As evidenced by the collected case studies and underlined by the recommendations in this report, high-quality design and well-considered interventions can sustain the life and authenticity of cultural assets and prevent the adverse loss of their cultural significance.
This is one of the main conclusions of the report that was presented at the final conference of the Open Method of Coordination (OMC) expert group held in Graz on 6 October 2021.
The report “Towards a shared culture of architecture - Investing in a high-quality living environment for everyone” suggests ways to operationalise quality criteria for architecture and built environment. The report is based on a collection of case studies that were gathered from multiple governance levels across Europe and that the 39 experts of the OMC group examined between 2020 and 2021.
The work of the OMC group on “High-quality architecture and built environment for everyone” was established under the priority ‘Cohesion and well-being’ of the Council of the European Union’s 2019-2022 Work Plan for Culture. Members of the OMC Group were nominated by 23 EU Member States, plus Norway and Switzerland. The European Commission coordinated the process.
A holistic approach to architecture and living spaces
Drawing from the Davos Baukultur Quality System published in May 2021, the objective of this report is also to demonstrate that criteria for quality living space and design should not be only functional, ecological or economic but also fulfil social, cultural and psychological needs as well as a general sense of belonging.
This report is closely related to the values of the New European Bauhaus and to a wider extent, the Green Deal. Indeed, this report defends a culture-centred approach to the living environment. The New European Bauhaus will therefore play a significant role in the implementation of quality principles set out in this report.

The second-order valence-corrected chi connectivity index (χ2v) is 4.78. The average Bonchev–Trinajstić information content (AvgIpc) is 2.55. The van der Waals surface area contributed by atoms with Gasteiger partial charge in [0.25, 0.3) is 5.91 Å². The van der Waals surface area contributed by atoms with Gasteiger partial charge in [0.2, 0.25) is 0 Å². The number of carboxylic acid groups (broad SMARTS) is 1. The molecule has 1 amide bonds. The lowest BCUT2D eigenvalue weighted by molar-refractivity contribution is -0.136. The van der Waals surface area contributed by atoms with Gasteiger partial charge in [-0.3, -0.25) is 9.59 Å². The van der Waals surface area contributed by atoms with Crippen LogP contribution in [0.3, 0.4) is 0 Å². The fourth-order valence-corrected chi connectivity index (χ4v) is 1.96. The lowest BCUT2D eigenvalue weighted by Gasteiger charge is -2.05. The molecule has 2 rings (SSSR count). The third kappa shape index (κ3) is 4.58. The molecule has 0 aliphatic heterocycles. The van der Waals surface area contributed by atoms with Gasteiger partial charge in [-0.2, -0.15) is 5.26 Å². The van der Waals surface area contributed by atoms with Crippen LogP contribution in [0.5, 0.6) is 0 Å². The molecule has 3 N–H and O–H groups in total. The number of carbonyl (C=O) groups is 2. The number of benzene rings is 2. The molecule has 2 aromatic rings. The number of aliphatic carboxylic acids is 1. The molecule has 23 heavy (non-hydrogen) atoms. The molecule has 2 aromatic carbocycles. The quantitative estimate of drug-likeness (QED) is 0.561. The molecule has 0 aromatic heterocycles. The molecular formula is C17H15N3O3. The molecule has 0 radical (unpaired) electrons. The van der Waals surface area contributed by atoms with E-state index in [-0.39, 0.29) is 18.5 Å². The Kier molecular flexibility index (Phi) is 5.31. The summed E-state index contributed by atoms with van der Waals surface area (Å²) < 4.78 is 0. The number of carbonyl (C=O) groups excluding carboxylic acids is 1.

Recommendations and toolkit to operationalise quality criteria
The recommendations target different scales, such as EU policies, national frameworks and the local level, in addition to private-sector stakeholders and the professional realm.
One of the recommendations is that quality architecture and spatial design should become part of the multidisciplinary response to social and policy demands. The report also emphasises that relevant EU funding programmes (in particular the cohesion policy funds), as well as regional and local investment plans in the field of construction and urban planning should integrate the Davos quality criteria.
Awareness raising from an early age, capacity-building and co-creation are also strongly recommended to create a shared culture of (quality) architecture in Europe.
Besides the report and the executive summary (in 3 languages), a toolkit (in all EU languages) has been designed to help local and regional decision-makers assess the quality of places and building projects.